By Molly Gore
By Lou Bustamante
By Anna Roth
By Anna Roth
By Anna Roth
By Anna Roth
South Beach, as a concept, was unknown to me until I was invited to the grand opening of a restaurant -- the Barking Dog? the Braying Mule? -- at the corner of Brannan and the Embarcadero 10 or 12 years ago. Pac Bell Park wasn't even a gleam in the contractor's retina back then, and the nearest palm tree was somewhere in Crissy Field. But nearby Rincon Annex had just gotten its zillion-dollar makeover, the dusty old warehouses were being gentrified into a new and less unkempt corporate frontier, and shady little South Park was sprouting restaurants redolent of Meyer lemons and Chilean sea bass. Hipness is a largely manufactured concept best spawned in as low-rent a setting as possible, and this unassuming pocket of picturesque phantoms nestled between SOMA, China Basin, and the bay was ripe with possibilities. Even on evening strolls through the district's then-empty streets and up a ghostly Embarcadero that had so long ago thrummed with longshoremen, there was an unquestionable hum to the ozone. The moon-glistening water and arching bridgework didn't hurt any.
Now all roads lead to South Beach and its well-wired, streetcar-limned universe, even if it lacks the century or so of domestic tradition claimed by its Italianate namesake to the north. This prime waterfront property is burbling with froufrou and high spirits. And on the exact spot where the Chirping Wombat introduced at least one person to the potentialities south and east of the Ferry Building, LiveFire caters to the neighborhood's white-collared masses with grilled ahi, portobello mushrooms, and other nourishment endemic to the species.
The best way to get there is to walk down the Embarcadero from the Ferry Building and soak in the briny ambience that for almost a decade now has been gloriously bereft of monolithic freeway. Unfortunately, the ship traffic that created so much of San Francisco's bustling, cosmopolitan character has departed as well, but there are informative public artworks placed along the thoroughfare that pay tribute to the southern waterfront's bygone shipwrights, bridge-builders, and dockworkers. In late afternoon, just after the midsummer fog breaks but before the sun drops below the downtown skyscrapers, strollers and roller skaters and Giants-capped couples headed for a night game create a pleasant mosaic of urban humanity.
House-made potato chips: $5
Golden Gate pizzetta: $7
Braised short ribs: $14
Filet mignon: $27
St. Supery sauvignon blanc, bottle: $19
You can continue to savor the ambience from a seat in LiveFire's bar, which has the best waterfront views in the restaurant. There's a menu featuring salads, sandwiches, pizzettas, and other nibbles that's available all day long, while the bar back is lined with vats of vodka absorbing such vegetable matter as pineapple, vanilla bean, and three varieties of pepper, the building blocks of several house cocktails. I tried the LiveFire Martini, a concoction of pineapple- and three-berry-infused vodkas that tasted exactly like Hawaiian Punch. Nevertheless, the bar's a friendly spot abuzz with Jeff Kent stat chat where, despite the prevalence of such intoxicants, the guy on the next stool is likely to be sipping a scotch and soda.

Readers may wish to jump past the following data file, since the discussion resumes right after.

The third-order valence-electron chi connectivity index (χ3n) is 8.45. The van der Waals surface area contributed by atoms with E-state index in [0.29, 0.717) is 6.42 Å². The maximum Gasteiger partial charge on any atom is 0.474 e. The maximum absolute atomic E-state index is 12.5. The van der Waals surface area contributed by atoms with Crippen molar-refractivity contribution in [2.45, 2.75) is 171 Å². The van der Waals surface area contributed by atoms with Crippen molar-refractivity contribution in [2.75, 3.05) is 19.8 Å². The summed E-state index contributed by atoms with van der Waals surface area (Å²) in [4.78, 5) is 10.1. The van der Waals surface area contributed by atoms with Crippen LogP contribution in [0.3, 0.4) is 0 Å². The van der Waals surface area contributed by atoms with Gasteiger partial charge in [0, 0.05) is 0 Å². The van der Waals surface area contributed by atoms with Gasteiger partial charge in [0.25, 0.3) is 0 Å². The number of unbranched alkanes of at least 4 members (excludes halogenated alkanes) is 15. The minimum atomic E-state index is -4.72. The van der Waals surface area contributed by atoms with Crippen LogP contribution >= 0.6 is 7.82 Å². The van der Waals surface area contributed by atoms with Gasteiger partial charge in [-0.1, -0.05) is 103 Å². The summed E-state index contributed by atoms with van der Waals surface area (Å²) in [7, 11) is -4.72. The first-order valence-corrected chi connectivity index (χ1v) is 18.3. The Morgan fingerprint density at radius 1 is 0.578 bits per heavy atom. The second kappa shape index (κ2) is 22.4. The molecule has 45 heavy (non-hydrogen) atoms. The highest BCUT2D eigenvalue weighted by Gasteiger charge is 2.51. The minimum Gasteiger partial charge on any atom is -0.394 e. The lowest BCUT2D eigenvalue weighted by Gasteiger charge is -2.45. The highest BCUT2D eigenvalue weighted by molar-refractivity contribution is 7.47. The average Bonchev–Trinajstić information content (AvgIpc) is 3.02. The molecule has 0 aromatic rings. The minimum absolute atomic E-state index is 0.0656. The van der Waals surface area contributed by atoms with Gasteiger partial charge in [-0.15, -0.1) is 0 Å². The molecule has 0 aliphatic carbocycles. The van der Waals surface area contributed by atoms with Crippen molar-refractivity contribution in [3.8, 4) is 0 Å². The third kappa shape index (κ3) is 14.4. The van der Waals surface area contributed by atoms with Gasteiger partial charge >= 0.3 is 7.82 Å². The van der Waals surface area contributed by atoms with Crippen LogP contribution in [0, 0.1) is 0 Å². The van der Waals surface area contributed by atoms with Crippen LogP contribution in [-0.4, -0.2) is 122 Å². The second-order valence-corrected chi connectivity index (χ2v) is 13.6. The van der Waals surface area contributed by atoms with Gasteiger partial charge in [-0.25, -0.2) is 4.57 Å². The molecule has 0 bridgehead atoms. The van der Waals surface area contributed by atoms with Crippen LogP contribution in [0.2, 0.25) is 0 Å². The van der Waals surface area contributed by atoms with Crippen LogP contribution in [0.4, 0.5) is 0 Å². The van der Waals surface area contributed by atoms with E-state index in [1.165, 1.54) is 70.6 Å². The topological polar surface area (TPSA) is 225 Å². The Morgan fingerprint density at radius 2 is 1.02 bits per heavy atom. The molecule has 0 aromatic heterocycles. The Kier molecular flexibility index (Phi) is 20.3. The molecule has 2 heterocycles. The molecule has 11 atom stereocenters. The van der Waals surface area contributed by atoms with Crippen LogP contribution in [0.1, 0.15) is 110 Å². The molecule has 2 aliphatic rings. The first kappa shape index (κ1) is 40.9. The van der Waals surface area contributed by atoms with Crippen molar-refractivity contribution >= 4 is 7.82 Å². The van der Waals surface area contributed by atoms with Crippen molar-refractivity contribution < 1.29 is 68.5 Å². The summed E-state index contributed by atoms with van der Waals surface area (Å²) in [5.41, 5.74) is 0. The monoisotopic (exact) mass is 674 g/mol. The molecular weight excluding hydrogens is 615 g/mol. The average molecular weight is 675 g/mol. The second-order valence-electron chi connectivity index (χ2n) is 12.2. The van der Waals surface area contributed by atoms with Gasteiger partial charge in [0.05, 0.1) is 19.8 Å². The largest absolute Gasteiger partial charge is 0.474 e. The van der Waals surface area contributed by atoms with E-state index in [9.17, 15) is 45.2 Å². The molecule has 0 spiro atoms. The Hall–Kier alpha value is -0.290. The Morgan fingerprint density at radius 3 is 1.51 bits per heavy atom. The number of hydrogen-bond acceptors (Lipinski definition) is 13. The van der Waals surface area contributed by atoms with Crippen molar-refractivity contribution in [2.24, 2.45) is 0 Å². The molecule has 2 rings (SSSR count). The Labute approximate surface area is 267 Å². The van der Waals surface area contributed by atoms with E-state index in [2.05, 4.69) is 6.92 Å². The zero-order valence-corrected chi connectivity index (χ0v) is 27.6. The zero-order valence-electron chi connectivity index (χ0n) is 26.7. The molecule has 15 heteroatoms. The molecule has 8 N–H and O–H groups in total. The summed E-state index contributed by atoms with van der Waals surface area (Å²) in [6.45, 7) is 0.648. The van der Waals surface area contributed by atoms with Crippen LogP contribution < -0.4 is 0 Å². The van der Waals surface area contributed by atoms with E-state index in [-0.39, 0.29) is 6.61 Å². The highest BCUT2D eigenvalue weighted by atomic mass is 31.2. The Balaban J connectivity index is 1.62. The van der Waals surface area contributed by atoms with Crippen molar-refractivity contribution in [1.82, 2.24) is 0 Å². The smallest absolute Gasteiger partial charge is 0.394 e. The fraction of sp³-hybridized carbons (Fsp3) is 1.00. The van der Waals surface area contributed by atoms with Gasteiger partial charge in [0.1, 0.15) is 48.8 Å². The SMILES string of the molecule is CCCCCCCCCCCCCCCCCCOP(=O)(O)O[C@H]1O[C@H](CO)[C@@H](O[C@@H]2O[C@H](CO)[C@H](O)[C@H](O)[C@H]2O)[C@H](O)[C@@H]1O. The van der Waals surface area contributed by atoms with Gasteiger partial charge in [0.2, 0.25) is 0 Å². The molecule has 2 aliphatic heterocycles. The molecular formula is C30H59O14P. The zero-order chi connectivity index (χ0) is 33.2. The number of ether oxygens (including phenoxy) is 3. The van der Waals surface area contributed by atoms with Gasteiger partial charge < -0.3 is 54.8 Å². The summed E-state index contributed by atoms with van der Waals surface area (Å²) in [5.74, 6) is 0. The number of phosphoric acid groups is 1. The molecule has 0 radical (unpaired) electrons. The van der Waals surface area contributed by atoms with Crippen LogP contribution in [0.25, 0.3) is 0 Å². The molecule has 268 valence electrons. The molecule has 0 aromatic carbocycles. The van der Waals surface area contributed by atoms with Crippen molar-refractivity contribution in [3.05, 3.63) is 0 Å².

The relaxed feeling carries over into the dining areas. Although it looks like another upscale bastion of California cuisinery, with its stone and sheet metal accents and open kitchen, LiveFire is too much of a ballpark-oriented eatery to preclude windbreaker-attired fans and happy, banner-sprouting families. (You don't see too many kids in highchairs at Lapis up the street.) The place is a variation on those Hayes Valley venues that fill up an hour or so before the ballet or the opera; at LiveFire, the staff determines if you're going to the game and, if you are, gets you your order with alacrity; if you aren't, you've got the place to yourself after 7 o'clock.
The menu, which initially featured several oblique hints of the transglobal, has evolved since the restaurant's grand opening a couple of months ago, with salmon yakitori skewers and star fruit cannoli giving way to house-made potato chips and lemon chiffon cake. (You can even get a hot dog at the bar.) Chef/ owner Fred Halpert, whose other restaurants include Brava Terrace in St. Helena and another LiveFire in Yountville, brought the potato chip idea from his casual Wine Country eateries into this more urban setting, and the chips are indeed the perfect ballpark snack, San Francisco style: Hot from the kitchen and bursting with honest- to-God potato flavor, they're strewn with a chunky (but not too garlicky) pesto sauce and chunks of good, pungent Danish blue cheese. (I never said the chips were healthy.) But the now-departed salmon skewers usurped by the chips were tasty as well, moist and smoky from the wood-burning cooking source that gives the restaurant its name and with a memorable cucumber-pickled ginger salad as its spiky foil. Apparently, they may make the occasional menu reappearance.
There are four pizzettas available from the wood-burning oven. They're overlaid with pecorino, white truffle oil, goat cheese, and suchlike; the Golden Gate tops its soft, warm crust with a rich yet invigorating array of provolone, fresh young garlic, sweet-smoky pancetta, and bittersweet grilled radicchio. The whole roasted tai snapper, juicy and delicate, is jazzed up with sweet, silky caramelized tomatoes and a bright vermouth reduction, although we were disappointed that the fish wasn't "boned tableside,"as promised in the menu.